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When you cut the humanities, what you lose is the human

When you cut the humanities, what you lose is the human

A few months after the end of spring quarter classes in 2016, one of my former Northwestern University students emailed that he had found an old copy of the essays of 16th-century French philosopher Michel de Montaigne on a trip to France.  

This pre-med and French double major wrote that this text he studied in my class would “reside proudly on my bookshelf or in my hands for the rest of my life.”

Because I am a professor of Renaissance literature, many ask me what the use is of studying literature, and how it can possibly lead to a job. True, it is likely that no employer has ever quizzed an applicant about Montaigne or William Shakespeare in a job interview. But erasing the wisdom of literary icons from the college curriculum does not make anyone more employable. It may actually hurt. 

 

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Recent news of a proposal by University of Wisconsin at Stevens Point administration to cut 13 majors in the humanities and social sciences including English, Philosophy, History, Political Science, American Studies, Spanish, French and German, in favor of programs with “high-demand career paths” strikes hard.  

The reaction on the campus of 8,200 students in one of the country’s largest state systems resulted in a town hall of students, faculty and members of the community expressing concern

This one campus is not alone in targeting the liberal arts.

In February, the White House proposed a budget that would “begin shutting down” the National Endowment for the Arts and the National Endowment for the Humanities. Thankfully, the recently passed spending bill averts these cuts.

Yet criticism of the humanities seems commonplace among policymakers. That is in the face of contrary evidence including a recent study by the American Academy of Arts and Sciences showing that humanities graduates have similar rates of employment and job satisfaction than those in other fields.

The humanities has an unlikely ally in Apple CEO Tim Cook who recently advocated for a revamping of education, saying there is a need for the "intersection of liberal arts and technology. That intersection is where we can amplify learning and creativity."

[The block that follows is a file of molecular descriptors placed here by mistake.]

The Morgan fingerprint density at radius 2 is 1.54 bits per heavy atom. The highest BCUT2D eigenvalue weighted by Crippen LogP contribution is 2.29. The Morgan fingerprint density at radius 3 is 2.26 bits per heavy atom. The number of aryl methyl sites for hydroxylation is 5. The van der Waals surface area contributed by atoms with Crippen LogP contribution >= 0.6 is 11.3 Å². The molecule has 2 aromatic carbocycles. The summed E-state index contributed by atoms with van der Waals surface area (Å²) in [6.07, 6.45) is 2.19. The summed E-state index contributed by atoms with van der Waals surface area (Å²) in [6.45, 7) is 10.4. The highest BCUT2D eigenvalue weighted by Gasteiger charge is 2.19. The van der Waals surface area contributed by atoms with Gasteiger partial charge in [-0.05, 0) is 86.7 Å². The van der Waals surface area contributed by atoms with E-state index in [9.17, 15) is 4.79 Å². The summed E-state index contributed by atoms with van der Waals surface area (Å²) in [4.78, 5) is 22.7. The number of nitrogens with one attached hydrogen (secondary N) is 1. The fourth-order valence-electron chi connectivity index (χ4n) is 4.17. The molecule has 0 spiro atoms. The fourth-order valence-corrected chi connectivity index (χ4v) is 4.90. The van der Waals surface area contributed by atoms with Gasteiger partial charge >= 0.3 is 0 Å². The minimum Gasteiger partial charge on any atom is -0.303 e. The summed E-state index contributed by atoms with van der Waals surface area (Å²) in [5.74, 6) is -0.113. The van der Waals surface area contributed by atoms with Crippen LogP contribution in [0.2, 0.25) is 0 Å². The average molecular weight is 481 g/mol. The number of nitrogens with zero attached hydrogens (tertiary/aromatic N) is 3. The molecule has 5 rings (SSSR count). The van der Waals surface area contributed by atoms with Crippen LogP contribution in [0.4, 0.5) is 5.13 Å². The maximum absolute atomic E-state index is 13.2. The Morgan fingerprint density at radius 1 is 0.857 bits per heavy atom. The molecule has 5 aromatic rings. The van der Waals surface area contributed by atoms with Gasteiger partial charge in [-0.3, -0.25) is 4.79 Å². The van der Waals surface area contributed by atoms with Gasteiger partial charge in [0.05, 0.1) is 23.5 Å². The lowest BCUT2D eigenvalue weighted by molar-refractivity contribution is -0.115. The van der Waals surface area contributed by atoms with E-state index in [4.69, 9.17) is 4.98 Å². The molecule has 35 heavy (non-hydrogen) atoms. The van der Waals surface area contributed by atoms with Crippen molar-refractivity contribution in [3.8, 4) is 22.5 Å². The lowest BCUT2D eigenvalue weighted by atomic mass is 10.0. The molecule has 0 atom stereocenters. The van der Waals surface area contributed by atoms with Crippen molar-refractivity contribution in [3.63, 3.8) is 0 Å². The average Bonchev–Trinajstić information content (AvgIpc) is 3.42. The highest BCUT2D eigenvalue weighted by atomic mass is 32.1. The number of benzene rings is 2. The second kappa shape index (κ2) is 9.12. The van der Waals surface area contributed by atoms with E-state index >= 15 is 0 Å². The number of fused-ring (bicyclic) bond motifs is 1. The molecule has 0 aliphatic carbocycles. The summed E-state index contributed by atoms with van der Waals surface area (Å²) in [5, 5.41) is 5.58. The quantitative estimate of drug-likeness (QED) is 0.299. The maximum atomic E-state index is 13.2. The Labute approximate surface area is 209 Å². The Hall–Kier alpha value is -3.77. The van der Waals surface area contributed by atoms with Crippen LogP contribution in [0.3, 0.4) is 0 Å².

A 2016 study of 15,000 business leaders in 18 countries found that those with degrees in the humanities performed better than those in Engineering, Law, IT, Natural Sciences, Social Sciences and even MBAs in a number of areas considered crucial to good leadership.

And new data released by the U.S. Bureau of Economic Analysis and the NEA shows that the arts contribute $763.3 billion to the U.S. economy. That is more than the agriculture, transportation or warehousing sectors.

The critical issue is that exclusively focusing on jobs obscures a larger question in the debate about the liberal arts: the purpose of a university education.

First conceptualized in classical antiquity, the liberal arts, from the Latin artes liberales, with liber meaning “free,” were so named because they were thought to be the fields of study most fitting to free men. (At the time education excluded women, slaves or laborers).

Yet it was a common saying among philosophers and writers from the Romans through to the Renaissance that the liberal arts were more than that — they were the studies that gave someone their freedom.

To be sure, the universities of the Middle Ages and Renaissance that taught the liberal arts were decidedly elitist, excluding large swaths of the population — namely all women and the lower classes. They also looked down on “mechanical” studies, or what we would now call professional or technical training.

One reason for this is that universities, from their early days in Medieval Europe, never set out to train workers. The university was intended to train the citizen.